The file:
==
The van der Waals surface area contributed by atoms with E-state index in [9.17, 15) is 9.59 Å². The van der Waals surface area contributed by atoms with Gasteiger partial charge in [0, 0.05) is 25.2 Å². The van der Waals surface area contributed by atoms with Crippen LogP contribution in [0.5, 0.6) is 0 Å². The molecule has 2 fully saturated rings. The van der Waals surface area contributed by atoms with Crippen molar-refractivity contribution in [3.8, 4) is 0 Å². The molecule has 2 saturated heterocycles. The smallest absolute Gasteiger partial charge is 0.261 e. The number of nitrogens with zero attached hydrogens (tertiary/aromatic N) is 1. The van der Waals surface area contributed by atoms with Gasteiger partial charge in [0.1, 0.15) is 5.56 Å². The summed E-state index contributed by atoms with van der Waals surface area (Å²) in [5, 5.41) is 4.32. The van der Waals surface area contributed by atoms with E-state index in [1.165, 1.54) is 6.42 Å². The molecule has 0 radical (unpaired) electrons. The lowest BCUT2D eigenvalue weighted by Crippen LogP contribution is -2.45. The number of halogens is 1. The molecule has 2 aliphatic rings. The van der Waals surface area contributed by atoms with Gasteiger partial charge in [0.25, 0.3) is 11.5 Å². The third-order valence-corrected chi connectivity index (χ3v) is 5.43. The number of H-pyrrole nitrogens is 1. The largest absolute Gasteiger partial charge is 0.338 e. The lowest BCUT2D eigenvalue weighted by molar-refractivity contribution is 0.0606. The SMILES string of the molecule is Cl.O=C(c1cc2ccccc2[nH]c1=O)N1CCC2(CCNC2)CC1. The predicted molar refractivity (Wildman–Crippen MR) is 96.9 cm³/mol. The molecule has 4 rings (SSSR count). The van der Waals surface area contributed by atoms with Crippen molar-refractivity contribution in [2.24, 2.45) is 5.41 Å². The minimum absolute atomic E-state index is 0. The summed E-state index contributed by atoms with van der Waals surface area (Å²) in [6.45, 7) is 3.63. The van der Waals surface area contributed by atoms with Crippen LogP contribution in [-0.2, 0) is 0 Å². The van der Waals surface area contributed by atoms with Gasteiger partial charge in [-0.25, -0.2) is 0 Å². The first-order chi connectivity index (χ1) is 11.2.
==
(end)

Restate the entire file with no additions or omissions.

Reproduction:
The van der Waals surface area contributed by atoms with E-state index in [9.17, 15) is 9.59 Å². The van der Waals surface area contributed by atoms with Gasteiger partial charge in [0, 0.05) is 25.2 Å². The van der Waals surface area contributed by atoms with Crippen LogP contribution in [0.5, 0.6) is 0 Å². The molecule has 2 fully saturated rings. The van der Waals surface area contributed by atoms with Crippen molar-refractivity contribution in [3.8, 4) is 0 Å². The molecule has 2 saturated heterocycles. The smallest absolute Gasteiger partial charge is 0.261 e. The number of nitrogens with zero attached hydrogens (tertiary/aromatic N) is 1. The van der Waals surface area contributed by atoms with Gasteiger partial charge in [0.1, 0.15) is 5.56 Å². The summed E-state index contributed by atoms with van der Waals surface area (Å²) in [5, 5.41) is 4.32. The van der Waals surface area contributed by atoms with E-state index in [1.165, 1.54) is 6.42 Å². The molecule has 0 radical (unpaired) electrons. The lowest BCUT2D eigenvalue weighted by Crippen LogP contribution is -2.45. The number of halogens is 1. The molecule has 2 aliphatic rings. The van der Waals surface area contributed by atoms with Gasteiger partial charge in [0.25, 0.3) is 11.5 Å². The third-order valence-corrected chi connectivity index (χ3v) is 5.43. The number of H-pyrrole nitrogens is 1. The largest absolute Gasteiger partial charge is 0.338 e. The lowest BCUT2D eigenvalue weighted by molar-refractivity contribution is 0.0606. The SMILES string of the molecule is Cl.O=C(c1cc2ccccc2[nH]c1=O)N1CCC2(CCNC2)CC1. The predicted molar refractivity (Wildman–Crippen MR) is 96.9 cm³/mol. The molecule has 4 rings (SSSR count). The van der Waals surface area contributed by atoms with Crippen molar-refractivity contribution in [2.24, 2.45) is 5.41 Å². The minimum absolute atomic E-state index is 0. The summed E-state index contributed by atoms with van der Waals surface area (Å²) in [6.45, 7) is 3.63. The van der Waals surface area contributed by atoms with Crippen LogP contribution in [-0.2, 0) is 0 Å². The van der Waals surface area contributed by atoms with Gasteiger partial charge in [-0.25, -0.2) is 0 Å². The first-order chi connectivity index (χ1) is 11.2.